Arrested by the Beninese justice, Reckya Madougou is today accused of terrorism. To silence opponents, heads of state in Africa often rely on attacking state security. A charge that allows them not to lose face.
Opponents, journalists or soldiers ... In Africa, several dozen of them languish in prisons, accused of "endangering state security" or even "terrorism" in various countries. And the cases are far from anecdotal: in October 2019, Burundi arrested four journalists, all "found guilty of attempted breach of security", summarizes Amnesty International. In 2005, Idrissa Seck, former Prime Minister, turned opponent of Senegalese President Abdoulaye Wade, was also accused of endangering state security. More recently, it was the Beninese candidate for the Democrats party who was arrested for “terrorism”. Reckya Madougou is accused of providing money to a colonel to carry out political assassinations.
Opaque and arbitrary jurisdictions
And the examples are still numerous. Governments have always used this catch-all charge to jail, with impunity, people who bother them. With more or less finesse. When, in April 2020, Algiers decided to criminalize the “dissemination of false information” which “undermines public order and State security”, the message was clear: reduce the freedom to 'expression. For the most authoritarian regimes, it is a question of stifling the too noisy opposition. In 2000, Alpha Condé, then opponent of Lansana Conté's regime, was sentenced to five years in prison for “undermining the authority of the State and attempting to destabilize the country from abroad”. A right which he shamelessly abuses today against his opponents.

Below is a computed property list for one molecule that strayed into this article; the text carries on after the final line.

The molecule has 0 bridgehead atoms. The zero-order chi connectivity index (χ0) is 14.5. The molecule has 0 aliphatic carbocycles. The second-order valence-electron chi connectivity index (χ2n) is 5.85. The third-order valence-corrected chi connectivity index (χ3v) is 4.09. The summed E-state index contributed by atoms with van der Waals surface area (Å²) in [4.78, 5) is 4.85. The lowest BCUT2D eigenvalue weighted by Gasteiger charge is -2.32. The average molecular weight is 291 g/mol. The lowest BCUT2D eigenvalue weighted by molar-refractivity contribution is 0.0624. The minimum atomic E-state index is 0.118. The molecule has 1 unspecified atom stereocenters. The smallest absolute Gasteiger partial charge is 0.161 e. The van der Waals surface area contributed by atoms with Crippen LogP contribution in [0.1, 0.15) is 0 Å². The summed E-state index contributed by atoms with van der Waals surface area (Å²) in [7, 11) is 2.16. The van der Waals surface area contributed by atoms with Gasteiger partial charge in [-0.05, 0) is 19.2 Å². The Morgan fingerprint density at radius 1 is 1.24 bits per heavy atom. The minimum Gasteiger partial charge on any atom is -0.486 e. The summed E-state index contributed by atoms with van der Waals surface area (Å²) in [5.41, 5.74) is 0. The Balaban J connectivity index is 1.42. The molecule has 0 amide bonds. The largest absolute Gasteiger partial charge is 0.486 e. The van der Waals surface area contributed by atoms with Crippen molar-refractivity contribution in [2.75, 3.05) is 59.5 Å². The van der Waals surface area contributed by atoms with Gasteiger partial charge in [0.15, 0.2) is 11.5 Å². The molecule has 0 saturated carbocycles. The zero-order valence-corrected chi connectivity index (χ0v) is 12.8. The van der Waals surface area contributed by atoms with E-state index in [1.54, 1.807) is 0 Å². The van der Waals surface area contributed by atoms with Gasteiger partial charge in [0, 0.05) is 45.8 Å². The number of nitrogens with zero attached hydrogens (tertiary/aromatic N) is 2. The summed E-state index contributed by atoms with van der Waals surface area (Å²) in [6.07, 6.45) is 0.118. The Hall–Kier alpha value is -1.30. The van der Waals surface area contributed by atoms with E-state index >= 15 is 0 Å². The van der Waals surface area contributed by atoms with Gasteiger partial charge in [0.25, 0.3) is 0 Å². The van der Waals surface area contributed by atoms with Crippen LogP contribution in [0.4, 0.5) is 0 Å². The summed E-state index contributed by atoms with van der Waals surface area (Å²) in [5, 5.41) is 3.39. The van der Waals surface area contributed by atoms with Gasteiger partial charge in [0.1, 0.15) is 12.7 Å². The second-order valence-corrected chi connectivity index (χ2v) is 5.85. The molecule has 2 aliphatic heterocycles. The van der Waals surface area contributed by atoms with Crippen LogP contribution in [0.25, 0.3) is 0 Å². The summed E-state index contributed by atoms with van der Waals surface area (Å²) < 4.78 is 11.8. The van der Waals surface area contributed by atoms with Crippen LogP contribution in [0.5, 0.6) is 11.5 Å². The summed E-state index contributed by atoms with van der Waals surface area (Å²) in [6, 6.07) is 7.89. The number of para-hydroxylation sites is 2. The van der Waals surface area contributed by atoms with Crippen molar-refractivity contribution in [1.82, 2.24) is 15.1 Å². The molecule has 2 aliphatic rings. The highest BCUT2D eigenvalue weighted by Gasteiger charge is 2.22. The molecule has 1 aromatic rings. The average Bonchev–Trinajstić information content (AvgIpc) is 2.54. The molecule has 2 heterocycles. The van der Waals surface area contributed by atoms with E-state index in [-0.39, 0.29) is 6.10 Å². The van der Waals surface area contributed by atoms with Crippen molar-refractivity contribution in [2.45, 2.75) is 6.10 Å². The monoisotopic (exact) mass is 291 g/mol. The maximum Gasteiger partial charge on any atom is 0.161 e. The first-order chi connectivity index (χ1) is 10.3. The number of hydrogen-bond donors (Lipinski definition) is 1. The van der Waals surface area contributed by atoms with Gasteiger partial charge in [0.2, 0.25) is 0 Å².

And to support these easy accusations, African states have set up opaque, and often arbitrary, judicial authorities. It was, for example, the "Conakry Security Court" which dealt with the Condé case. An exceptional jurisdiction that has its origins in the West. France had such a court in 1963, after the attacks of the OAS, to imprison the adversaries of French Algeria. Having come to power, François Mitterrand had abolished the State Security Court. The Socialist had also long denounced the "abusive use of the offense of insulting the Head of State". A crime of lese majesté, which no longer exists in France, which can now be found in African legal texts, such as in Ordinance-Law No. 300 of December 16, 1963 in the Democratic Republic of the Congo.
"Overused offenses" by African rulers
Between these anachronistic texts, the state security courts and the military tribunals, it is always so easy for the presidents in office to muzzle too virulent opponents. The accusation of endangering state security has remained, over the decades, a formidable political weapon. A sword of Damocles suspended above the heads of opponents who would be too virulent. "It is not only the established bodies of the State (government, police, army, justice, prison, etc.) that allow the question of power to be addressed, but also all the micro-procedures and the 'most infinitesimal tactics' control and subjugation of individuals ”, summarizes Christine Deslaurier in“ Thinking about political prison in Africa ”.
So why are these accusations of “endangering state security” so widely used, when one can imagine very well that they are used for purely political reasons? By making use of such grievances, States play on an inalienable fact: their right to national sovereignty and the recognition, by other States, of their borders. "Charges of attempted coup d'etat, endangering the internal or external security of the State, collusion with foreign powers, participation in armed groups, incitement to insurrection or contempt to the Head of State have thus been widely used, ”continues researcher Christine Deslaurier, who believes that we are here facing“ overused offenses ”by African rulers who use and abuse them.